PM: We talk to businesses about key performance indicators that are essential to measure the prepaid programs. People aren’t keeping these cards, so they have to continue to get new consumers in and keep that flow going to be profitable. The things we look at that are important are the total cash cost of the service per card – first to acquire it and then the ongoing cost. Then we look at the average revenue per card, including individual segments. Finally, we look at the average account life. If a business has this acquisition cost, and consumers are leaving before it even recovers from that, that business is already in the hole. This whole churn of bringing new cardholders on board while others are constantly leaving is really causing issues with programs so they’re not profitable and not sustainable. But you really need to pay attention to have these programs be successful for everyone, even for the consumer.
Let’s wrap up by looking into the future a bit. What prepaid trends have you seen this year that you expect to continue in 2014, and which ones do you think will go away?
PM: One of the things we’re happy to see is that there is starting to be more consumer-friendly pricing and transparency into fees. Also, better education on what the prepaid program is because again, some of the issues come from what is said or promised or what consumers think the card is going to do, they find out about fees they didn’t know about, or that they can’t use the card in some places. Putting fees and education up front is key, as well as talking about how to avoid those fees so people can use these cards where they need to and depend on them.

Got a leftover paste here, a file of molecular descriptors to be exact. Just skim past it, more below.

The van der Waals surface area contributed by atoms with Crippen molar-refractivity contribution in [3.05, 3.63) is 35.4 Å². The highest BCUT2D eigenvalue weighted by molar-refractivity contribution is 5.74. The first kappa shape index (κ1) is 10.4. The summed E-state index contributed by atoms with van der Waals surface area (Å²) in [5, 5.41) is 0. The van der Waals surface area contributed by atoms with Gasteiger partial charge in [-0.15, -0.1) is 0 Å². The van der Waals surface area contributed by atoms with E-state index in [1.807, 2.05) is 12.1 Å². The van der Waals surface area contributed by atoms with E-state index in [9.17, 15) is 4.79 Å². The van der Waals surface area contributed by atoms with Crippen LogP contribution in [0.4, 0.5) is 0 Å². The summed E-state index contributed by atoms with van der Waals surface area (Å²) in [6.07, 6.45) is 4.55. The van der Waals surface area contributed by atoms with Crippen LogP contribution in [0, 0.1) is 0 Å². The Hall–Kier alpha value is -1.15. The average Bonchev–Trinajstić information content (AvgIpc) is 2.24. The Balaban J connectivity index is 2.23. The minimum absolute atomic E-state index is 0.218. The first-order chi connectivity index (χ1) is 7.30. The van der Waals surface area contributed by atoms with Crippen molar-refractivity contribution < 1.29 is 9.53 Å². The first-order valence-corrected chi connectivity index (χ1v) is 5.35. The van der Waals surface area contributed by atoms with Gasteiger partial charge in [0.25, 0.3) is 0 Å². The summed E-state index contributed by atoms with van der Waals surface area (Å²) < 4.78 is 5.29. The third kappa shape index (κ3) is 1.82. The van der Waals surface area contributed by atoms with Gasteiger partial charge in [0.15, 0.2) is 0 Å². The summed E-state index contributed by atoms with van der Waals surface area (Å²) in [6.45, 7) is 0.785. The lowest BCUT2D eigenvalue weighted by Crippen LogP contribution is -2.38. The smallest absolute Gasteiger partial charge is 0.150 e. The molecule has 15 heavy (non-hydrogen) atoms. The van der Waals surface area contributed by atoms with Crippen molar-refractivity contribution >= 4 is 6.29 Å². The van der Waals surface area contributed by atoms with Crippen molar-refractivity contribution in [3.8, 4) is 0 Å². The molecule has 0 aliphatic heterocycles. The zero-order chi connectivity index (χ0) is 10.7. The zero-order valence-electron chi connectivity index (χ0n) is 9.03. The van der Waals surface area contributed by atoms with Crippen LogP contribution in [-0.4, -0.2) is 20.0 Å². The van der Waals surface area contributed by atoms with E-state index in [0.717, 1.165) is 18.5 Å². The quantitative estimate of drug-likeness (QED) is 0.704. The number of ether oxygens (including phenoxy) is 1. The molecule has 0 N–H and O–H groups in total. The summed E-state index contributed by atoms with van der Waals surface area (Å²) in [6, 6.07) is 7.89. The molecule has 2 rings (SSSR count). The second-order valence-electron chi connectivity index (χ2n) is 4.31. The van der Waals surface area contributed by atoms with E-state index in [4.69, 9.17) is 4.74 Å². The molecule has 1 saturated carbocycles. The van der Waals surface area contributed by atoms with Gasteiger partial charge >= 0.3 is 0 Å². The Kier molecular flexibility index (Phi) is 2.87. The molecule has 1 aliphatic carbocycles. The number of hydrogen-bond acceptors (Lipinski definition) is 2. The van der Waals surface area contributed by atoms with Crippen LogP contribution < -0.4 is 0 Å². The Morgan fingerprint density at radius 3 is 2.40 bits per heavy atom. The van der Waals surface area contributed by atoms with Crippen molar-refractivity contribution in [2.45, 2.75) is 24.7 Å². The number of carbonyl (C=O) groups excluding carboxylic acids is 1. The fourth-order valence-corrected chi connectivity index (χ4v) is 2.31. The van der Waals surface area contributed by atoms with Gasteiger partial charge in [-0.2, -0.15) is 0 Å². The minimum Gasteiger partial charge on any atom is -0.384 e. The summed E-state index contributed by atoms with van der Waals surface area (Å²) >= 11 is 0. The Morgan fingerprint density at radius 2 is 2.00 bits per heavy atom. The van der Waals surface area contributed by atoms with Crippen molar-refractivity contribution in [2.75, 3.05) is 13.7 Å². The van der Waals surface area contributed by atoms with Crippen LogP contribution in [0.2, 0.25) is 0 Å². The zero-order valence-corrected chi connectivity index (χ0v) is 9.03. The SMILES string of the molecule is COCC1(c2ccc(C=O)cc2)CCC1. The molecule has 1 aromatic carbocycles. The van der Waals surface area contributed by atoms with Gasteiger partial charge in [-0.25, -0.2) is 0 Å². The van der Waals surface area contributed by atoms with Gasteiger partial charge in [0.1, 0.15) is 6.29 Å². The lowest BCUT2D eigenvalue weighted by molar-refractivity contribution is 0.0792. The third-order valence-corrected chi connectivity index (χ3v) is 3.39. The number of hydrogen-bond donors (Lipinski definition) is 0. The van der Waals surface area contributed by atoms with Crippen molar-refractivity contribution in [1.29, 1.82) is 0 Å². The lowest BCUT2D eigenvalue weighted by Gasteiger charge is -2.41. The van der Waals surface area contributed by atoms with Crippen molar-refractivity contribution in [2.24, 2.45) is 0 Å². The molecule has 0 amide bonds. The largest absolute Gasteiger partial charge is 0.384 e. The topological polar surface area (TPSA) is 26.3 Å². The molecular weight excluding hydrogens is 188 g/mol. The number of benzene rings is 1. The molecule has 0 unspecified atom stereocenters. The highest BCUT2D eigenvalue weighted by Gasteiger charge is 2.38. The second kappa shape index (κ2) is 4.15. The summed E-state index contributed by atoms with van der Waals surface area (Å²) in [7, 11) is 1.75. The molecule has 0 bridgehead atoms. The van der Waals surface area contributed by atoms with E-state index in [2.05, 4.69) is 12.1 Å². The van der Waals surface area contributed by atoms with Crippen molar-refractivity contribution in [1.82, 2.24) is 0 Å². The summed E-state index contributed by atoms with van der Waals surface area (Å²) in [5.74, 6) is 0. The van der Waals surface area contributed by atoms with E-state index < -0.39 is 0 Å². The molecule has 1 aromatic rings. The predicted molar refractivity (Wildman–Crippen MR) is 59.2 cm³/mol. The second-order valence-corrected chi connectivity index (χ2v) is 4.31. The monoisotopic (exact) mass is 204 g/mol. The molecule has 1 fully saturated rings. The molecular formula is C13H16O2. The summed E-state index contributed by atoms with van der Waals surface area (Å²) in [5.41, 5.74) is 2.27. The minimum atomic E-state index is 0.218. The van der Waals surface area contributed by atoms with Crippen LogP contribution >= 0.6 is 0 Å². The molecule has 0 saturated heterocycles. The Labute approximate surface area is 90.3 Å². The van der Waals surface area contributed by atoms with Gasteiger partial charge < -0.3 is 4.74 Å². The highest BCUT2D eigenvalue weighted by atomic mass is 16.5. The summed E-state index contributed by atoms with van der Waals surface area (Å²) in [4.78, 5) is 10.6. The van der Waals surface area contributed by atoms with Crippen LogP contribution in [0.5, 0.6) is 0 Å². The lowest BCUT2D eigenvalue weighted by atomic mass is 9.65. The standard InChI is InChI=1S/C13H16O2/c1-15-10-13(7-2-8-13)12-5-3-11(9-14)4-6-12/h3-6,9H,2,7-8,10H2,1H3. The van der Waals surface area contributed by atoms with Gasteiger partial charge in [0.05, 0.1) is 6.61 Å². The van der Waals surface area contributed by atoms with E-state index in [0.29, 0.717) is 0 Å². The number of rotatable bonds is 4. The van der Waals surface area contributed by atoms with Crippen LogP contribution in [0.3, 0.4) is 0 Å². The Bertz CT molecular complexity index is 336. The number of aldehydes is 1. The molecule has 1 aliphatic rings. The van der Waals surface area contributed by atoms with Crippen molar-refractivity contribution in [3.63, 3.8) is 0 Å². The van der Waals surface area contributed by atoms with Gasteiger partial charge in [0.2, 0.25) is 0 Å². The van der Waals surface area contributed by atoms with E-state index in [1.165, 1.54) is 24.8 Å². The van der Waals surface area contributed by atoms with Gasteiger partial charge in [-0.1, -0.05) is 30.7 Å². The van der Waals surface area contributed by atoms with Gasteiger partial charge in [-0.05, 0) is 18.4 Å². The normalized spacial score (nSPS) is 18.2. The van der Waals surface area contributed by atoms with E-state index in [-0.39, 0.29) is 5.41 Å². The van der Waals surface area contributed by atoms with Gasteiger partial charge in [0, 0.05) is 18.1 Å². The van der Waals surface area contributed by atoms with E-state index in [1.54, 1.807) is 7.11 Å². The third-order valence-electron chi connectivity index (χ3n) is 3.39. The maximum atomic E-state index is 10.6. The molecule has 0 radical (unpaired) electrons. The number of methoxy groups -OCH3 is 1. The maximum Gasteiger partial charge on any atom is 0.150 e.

Another thing that we’re seeing more is that these cards are starting to be used for budgeting because you can have multiple purses locked down with an amount for savings, entertainment, household expenses, and more. It’s really helping them segregate money and keep people from overspending.
Finally, we’re seeing a lot growth in mobile. It’s a really wonderful tool for prepaid especially. There’s the engagement piece of it so that businesses can continuously tell consumers what’s going on with an account, and they will always know the balance of that card and will feel comfortable using that card. We have a client with us that has mobile payment, and among cardholders in that portfolio that are using mobile, there was a significant increase in POS transactions. Those right away became more profitable cardholders for this particular client.
One of the trends we’ve seen go away are some of the celebrities in the space that are leaving the market. In some ways, that may be a good thing because some financial institutions and banks are starting to do more with prepaid, and from the consumers’ view, it gives more credibility to the prepaid product. They can look at it as their main financial tool to transact and do things they couldn’t do with cash. This offers them a chance for financial inclusion so that they can transact like everybody else, and that’s a really good thing.
To register for i2c’s 3-part Prepaid Success Webinar Series beginning with Building a Strong Foundation for Growth on August 19th at 11 am PDT, please click the button below.
Vice President of Products, i2c
Patricia brings to i2c more than 20 years of experience in the payments industry, with roles at industry leaders like Visa and Wells Fargo Bank. As Vice President of Products, Patricia develops and delivers compelling go-to-market strategies that build demand and market awareness of i2c’s market-leading solutions. Through engagement with i2c clients in the field, her focus is on developing solutions that help clients drive business results and deepen customer loyalty.